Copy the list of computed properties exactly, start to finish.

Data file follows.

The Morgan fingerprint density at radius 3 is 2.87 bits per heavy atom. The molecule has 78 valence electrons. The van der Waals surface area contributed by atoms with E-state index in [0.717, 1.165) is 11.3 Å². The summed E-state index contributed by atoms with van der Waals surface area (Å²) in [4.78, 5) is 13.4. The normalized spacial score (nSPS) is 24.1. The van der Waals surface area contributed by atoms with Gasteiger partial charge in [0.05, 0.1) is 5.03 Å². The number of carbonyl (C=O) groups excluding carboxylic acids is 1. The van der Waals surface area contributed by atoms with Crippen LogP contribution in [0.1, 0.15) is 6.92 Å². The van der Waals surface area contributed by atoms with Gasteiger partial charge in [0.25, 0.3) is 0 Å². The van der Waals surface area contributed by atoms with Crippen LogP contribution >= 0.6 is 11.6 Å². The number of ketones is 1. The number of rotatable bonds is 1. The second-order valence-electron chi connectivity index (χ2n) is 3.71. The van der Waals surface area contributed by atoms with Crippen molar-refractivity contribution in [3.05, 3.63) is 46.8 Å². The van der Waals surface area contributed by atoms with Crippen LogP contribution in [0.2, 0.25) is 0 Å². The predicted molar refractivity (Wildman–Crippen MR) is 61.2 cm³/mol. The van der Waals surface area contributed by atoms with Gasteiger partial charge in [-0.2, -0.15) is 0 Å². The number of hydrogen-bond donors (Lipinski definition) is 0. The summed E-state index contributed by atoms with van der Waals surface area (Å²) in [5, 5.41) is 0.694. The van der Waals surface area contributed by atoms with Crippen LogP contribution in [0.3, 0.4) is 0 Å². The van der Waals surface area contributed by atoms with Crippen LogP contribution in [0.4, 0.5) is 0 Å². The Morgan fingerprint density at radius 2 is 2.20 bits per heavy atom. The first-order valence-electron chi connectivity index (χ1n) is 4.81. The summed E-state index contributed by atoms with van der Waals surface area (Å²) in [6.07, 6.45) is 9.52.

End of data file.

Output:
The Morgan fingerprint density at radius 3 is 2.87 bits per heavy atom. The molecule has 78 valence electrons. The van der Waals surface area contributed by atoms with E-state index in [0.717, 1.165) is 11.3 Å². The summed E-state index contributed by atoms with van der Waals surface area (Å²) in [4.78, 5) is 13.4. The normalized spacial score (nSPS) is 24.1. The van der Waals surface area contributed by atoms with Gasteiger partial charge in [0.05, 0.1) is 5.03 Å². The number of carbonyl (C=O) groups excluding carboxylic acids is 1. The van der Waals surface area contributed by atoms with Crippen LogP contribution in [0.1, 0.15) is 6.92 Å². The van der Waals surface area contributed by atoms with Gasteiger partial charge in [0.25, 0.3) is 0 Å². The van der Waals surface area contributed by atoms with Crippen LogP contribution >= 0.6 is 11.6 Å². The number of ketones is 1. The number of rotatable bonds is 1. The second-order valence-electron chi connectivity index (χ2n) is 3.71. The van der Waals surface area contributed by atoms with Crippen molar-refractivity contribution in [3.05, 3.63) is 46.8 Å². The van der Waals surface area contributed by atoms with Crippen LogP contribution in [0.2, 0.25) is 0 Å². The predicted molar refractivity (Wildman–Crippen MR) is 61.2 cm³/mol. The van der Waals surface area contributed by atoms with Gasteiger partial charge in [-0.2, -0.15) is 0 Å². The number of hydrogen-bond donors (Lipinski definition) is 0. The summed E-state index contributed by atoms with van der Waals surface area (Å²) in [5, 5.41) is 0.694. The van der Waals surface area contributed by atoms with Crippen LogP contribution in [0.3, 0.4) is 0 Å². The van der Waals surface area contributed by atoms with Crippen LogP contribution in [0.4, 0.5) is 0 Å². The Morgan fingerprint density at radius 2 is 2.20 bits per heavy atom. The first-order valence-electron chi connectivity index (χ1n) is 4.81. The summed E-state index contributed by atoms with van der Waals surface area (Å²) in [6.07, 6.45) is 9.52.